‘Success not assured’ for Aussies in clean energy race

Australia must ramp up mining of nickel and copper and support nuclear power to get ahead and stay ahead, resources heavyweight BHP says.

In a report launched on Monday, the mining giant delivers a warning about Australia’s economic competitiveness and prosperity with the resources industry and governments at a crossroads on climate policy.

In recent decades, Australia has become the world’s leading mining exporter by scaling up core commodities including iron ore and coal.

But a global push for decarbonisation is challenging the thrust of one of the key engine rooms of the carbon-laden economy.

President of BHP’s Australian operations Geraldine Slattery said the nation must be ready and able to compete in the global arena.

Achieving the aims of the Paris Agreement on climate change will require the rapid and widespread deployment of clean energy technologies like renewable energy, nuclear power, battery storage and electric vehicles, according to BHP’s report.

Up to 140 new copper mines, 60 new nickel mines, 50 new lithium mines and 17 new cobalt mines will be needed by 2030 alone.

The scale of global capital investment is estimated at an additional $US100 billion per year but competition is intensifying, she warned.

“Success is not assured. It cannot be taken for granted and the costs of failure will be high and long lasting,” the report said.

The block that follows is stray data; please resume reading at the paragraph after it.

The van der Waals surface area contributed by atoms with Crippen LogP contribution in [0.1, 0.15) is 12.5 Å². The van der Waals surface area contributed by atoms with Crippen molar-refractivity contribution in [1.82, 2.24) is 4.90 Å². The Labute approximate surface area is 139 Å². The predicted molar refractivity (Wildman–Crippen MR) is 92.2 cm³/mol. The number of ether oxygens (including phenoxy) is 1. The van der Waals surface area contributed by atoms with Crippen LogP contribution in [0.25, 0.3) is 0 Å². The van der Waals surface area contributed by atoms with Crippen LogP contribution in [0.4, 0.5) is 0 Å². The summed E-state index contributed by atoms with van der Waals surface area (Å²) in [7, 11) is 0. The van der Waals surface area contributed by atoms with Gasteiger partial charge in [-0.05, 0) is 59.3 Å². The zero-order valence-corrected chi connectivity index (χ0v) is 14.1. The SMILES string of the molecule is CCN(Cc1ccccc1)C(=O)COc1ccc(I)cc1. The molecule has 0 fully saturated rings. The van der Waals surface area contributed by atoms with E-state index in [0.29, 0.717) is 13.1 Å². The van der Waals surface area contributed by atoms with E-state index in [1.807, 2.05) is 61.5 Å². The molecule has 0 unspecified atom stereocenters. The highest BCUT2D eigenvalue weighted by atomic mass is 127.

Australia’s current share of global production is lower than its share of global resources in many future-facing commodities, including mainstays copper and nickel.

“This will need to change in order to win today’s resources race and the resources race of the future,” according to BHP.

Instead of missing out, increasing production could support jobs and capture $A19 billion in annual investment – almost double the existing pipeline.

Ninety per cent of the project pipeline would create jobs in outer-regional, remote or very remote Australia.

BHP said Australia could also extract a premium as a high-quality producer by demanding adherence to environmental, social and governance (ESG) standards and clear ESG reporting – across all companies.

More than 17 million Australians already have a stake in the mining sector directly or through their superannuation savings.

The copper industry alone could require around $US250 billion in growth capital over the next seven years under a plausible scenario for limiting global warming to 1.5 degrees.

“Australia has a huge opportunity to capitalise on major change in the world economy driven by the megatrends of decarbonisation, electrification and population growth,” Ms Slattery said.

But Australia’s competitors also have vast quantities of minerals essential to decarbonisation and are on a spending spree.


* Stable and globally competitive policy, regulatory and fiscal settings to attracting and retain investment

* Slash red tape with a new risk-based approach to permitting with a focus on hastening investment decisions

* Infrastructure to unlocking existing mining basins and developing new ones, often in remote areas.

* Mining equipment, technology and a workforce skilled up to cope with the operations and systems of the future.


Marion Rae
(Australian Associated Press)


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